Reported ‘corruption matters’ aren’t fact-based

To the editor:

This is in direct response to the guest column of Feb. 5 (by Sen. Pat Toomey) as well as indirectly the editorial of Dec. 21 entitled “Fairness matters, even if it doesn’t to Congressional Democrats.”

House Democrats’ impeachment articles allege that President Trump briefly paused aid, and withheld a White House meeting with Ukraine’s president, to pressure Ukraine into investigating two publicly reported corruption matters. The first matter was possible Ukrainian interference in our 2016 election. The second was Joe Biden’s role in firing the controversial Ukrainian prosecutor investigating a company on whose board Biden’s son sat. When House Democrats demanded witnesses and documents concerning the president’s conduct, he invoked constitutional rights and resisted their demands.

No, Sen. Toomey, you are wrong, you are lying and you know it. It is neither the duty of the President of the United States of America, the Republican senator from Pennsylvania, nor local newspapers throughout the state to deliberately spread Russian propaganda but that is exactly what you and they did when you published Sen. Toomey’s letter.

Neither of the two afore mentioned “publicly reported corruption matters” have any basis in fact at all. Quite the contrary both of these matters were looked into by U.S. intelligence and demeaned to be in fact part of a Russian disinformation campaign designed to blame Ukraine and vindicate Russia for their meddling in the 2016 election. As testified to under oath in the House of Representatives by former or soon to be former members of the Trump administration; several others being blocked from testifying notwithstanding.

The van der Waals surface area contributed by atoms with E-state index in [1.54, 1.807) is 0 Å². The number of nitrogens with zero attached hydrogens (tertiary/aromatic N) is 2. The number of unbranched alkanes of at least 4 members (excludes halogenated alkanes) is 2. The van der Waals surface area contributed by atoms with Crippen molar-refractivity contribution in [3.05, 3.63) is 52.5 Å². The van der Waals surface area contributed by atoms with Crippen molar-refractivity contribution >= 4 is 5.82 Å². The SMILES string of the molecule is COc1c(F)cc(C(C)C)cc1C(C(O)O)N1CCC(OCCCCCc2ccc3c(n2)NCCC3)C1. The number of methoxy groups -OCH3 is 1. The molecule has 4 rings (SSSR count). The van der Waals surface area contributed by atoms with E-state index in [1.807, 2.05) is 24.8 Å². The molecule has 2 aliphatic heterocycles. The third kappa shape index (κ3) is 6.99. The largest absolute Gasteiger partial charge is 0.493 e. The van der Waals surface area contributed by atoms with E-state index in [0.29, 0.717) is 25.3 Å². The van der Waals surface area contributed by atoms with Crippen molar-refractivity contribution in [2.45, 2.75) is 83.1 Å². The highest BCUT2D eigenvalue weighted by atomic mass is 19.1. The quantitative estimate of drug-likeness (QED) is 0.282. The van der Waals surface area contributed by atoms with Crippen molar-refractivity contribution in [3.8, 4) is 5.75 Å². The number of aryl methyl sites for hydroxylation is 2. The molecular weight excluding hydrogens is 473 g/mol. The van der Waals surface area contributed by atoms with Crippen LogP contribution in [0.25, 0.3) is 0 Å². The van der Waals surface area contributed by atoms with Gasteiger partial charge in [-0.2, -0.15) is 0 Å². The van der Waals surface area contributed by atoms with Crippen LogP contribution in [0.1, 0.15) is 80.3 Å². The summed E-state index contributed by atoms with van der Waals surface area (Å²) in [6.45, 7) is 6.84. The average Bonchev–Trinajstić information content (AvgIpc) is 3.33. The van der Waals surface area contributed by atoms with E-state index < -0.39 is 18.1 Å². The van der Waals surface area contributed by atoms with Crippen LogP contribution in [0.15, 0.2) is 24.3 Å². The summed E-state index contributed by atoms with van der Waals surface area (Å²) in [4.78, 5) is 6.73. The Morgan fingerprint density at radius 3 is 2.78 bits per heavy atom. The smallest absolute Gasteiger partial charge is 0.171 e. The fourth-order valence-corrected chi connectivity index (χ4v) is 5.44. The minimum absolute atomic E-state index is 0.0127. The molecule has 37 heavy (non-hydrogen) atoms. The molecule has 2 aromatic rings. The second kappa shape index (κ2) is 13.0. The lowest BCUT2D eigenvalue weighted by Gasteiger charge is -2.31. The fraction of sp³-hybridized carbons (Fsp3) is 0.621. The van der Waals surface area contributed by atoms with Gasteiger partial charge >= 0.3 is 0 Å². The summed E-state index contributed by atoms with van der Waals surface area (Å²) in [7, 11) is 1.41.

Ukraine for its part did investigate, and found that none of its laws were broken in the hiring of Biden’s son. They then pointed out that it was not their place to investigate whether or not any U.S. laws may have been broken. In fact, they were so distressed over the appearance that this might have, as they were trying to root out past corruption in their own country, that they passed these concerns to members of the state department of the United States.

This begs the question, why didn’t President Trump ask his own Justice Department to investigate these matters on behalf of the United States if he truly was concerned, for that matter why hasn’t he since? Why did he instead task it to Rudolph Giuliani, who stated that he was acting on behalf of Donald John Trump the private citizen, and not the President of the United States? Is Trump so obtuse as to not see the damage this could do to the credibility of United States intelligence around the world and the dangers that entails? Has he not learned anything from his debacle in Helsinki?

Could it be that Trump has his own private motives, a promise of a Trump Tower Moscow after leaving office perhaps, that he placed above the protection of the United States, the Constitution and the office of the presidency?

Clark Wagner